Blog 6: Employment with the NSA

This blog will focus on the mission and career paths with the National Security Agency (NSA). The audience for this blog are college students majoring in any field who are specifically interested in a career with the NSA. The NSA hires diverse candidates from all majors, backgrounds, and educational experience to carry out its mission.


NSA was established on November 4, 1952 by President Truman in the post-war era. The Central Security Service (CSS) also does codemaking and codebreaking work along with the NSA. The one difference between the NSA and CSS is that CSS is composed of the armed forces which includes the Army, Navy, Air Force, Marine Corps, and Coast Guard. Members of the NSA and CSS work together to provide unified support to leaders, policy makers, and other intelligence organizations. Also, the director of the NSA also serves as the Chief of the Central Security Service (CSS). Admiral Michael S. Rogers serves as the Director of NSA and CSS.


The information and intelligence that NSA collects is sent to the Department of Defense


(DOD), intelligence organizations, and partners and allies of the agency. The two most important missions of the agency include Information Assurance and Signals Intelligence. The Information Assurance mission prevents foreign adversaries from getting access to classified national security information whereas the Signals Intelligence mission collects and disseminates information from foreign nationals to the Intelligence Community to help collect intelligence and support military operations. In addition, the agency uses Network Warfare mission to defeat terrorists at home and abroad.

NSA offers educational opportunities from K-12 to college internship opportunities. Here’s a list of the programs that NSA offers:

  • Gifted and Talented STEM Program for High School     
  • High School Work Study Program
  • Stokes Educational Scholarship Program (NSA)
  • Cyber Operations Summer Intern Program    
  • Computer Science Intern Program (CSIP)
  • Cryptanalysis and Exploitation Services Summer Program (CES SP)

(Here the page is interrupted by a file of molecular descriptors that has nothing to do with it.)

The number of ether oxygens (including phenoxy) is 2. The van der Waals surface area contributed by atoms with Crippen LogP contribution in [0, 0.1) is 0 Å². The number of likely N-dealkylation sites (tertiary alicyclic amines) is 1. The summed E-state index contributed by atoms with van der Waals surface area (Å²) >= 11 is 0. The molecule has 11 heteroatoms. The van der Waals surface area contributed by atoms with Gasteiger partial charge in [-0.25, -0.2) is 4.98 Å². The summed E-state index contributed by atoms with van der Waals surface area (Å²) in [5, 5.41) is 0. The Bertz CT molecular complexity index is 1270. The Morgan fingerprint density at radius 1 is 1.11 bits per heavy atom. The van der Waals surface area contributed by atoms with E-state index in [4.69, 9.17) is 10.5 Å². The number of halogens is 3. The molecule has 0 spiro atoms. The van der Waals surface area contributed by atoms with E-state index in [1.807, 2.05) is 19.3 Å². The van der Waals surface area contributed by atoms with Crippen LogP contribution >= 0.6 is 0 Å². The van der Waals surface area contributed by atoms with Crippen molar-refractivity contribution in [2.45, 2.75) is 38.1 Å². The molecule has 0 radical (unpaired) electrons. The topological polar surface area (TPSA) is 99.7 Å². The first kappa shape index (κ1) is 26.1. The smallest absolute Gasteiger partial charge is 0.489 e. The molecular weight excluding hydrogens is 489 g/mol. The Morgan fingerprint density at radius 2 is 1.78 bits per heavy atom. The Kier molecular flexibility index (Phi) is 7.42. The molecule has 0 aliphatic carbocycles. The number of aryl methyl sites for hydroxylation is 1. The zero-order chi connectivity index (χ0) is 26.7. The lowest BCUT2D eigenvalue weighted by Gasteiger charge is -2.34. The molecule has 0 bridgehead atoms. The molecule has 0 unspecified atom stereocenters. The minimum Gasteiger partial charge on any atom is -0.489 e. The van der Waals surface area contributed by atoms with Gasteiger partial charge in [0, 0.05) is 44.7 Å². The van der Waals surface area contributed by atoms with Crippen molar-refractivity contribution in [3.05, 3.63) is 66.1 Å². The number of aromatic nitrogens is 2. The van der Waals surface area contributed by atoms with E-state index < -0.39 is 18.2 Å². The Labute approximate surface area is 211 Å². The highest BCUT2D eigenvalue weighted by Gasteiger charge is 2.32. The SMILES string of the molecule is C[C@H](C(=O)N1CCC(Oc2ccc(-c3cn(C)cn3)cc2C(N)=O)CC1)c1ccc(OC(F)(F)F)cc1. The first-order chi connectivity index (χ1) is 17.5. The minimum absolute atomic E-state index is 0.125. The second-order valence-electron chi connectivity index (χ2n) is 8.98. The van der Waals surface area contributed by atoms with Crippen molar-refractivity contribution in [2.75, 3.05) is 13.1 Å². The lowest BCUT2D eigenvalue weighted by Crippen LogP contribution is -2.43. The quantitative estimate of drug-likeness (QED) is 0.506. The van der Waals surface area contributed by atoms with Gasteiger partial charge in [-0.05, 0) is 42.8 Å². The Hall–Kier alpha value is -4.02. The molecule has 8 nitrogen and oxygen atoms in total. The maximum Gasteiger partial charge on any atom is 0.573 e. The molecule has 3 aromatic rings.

• Signals Intelligence Collection (SIC) Program
  • Cyber Summer Program (CSP)
  • Data Center Management Intern Program
  • Director’s Summer Program (DSP)
  • Human Resources (HR) Intern Program
  • Installation & Logistics (I&L) Intern Program
  • Intelligence Analysis Summer Program (Graduate)
  • Health Promotion & Wellness (OHESS) Intern Program
  • Security & Counterintelligence Summer Intern Program (SCSIP)
  • Summer Intern Program for Science and Technology (SIP/ST)
  • Summer Strategic Communications Intern Program (SSCIP)
  • Summer Language Program
  • Summer Intern Program for Information Assurance (SIP/IA)
  • Cooperative Education Program (NSA)
  • Information Assurance Scholarship Program (IASP)
  • Graduate Mathematics Program (GMP)
  • Industrial and Organizational Psychology Intern Program
  • Summer Program for Operations Research Technology (SPORT)
  • The National Physical Science Consortium (NPSC)
  • Law Clerk Summer Honors Intern Program
  • Intelligence Analysis Summer Program (Undergraduate)
  • Science, Mathematics and Research for Transformation (SMART

More details about each of the programs and the requirements can be found on the Intelligence Careers website. The agency offers exceptional opportunities in different fields and also has excellent employee benefits and career development programs. Students work side by side with NSA employee and get hands on experience through internships, scholarships, and co-op programs that the agency offers. It is extremely important that student start looking at the different internship opportunities that the agency offers and tailor their resume according to the position to have a higher chance of getting accepted. Students considering position with the agency should also understand the mission of the agency so they can tailor their statement of resume with the mission. This will strongly strengthen their application. Lastly, if students have any questions they should reach out to the specific program through email to get their questions answered. This will show that students are interested in the program and will leave a good impressions.

Students should consult the following websites when looking for careers and internships with the agency:




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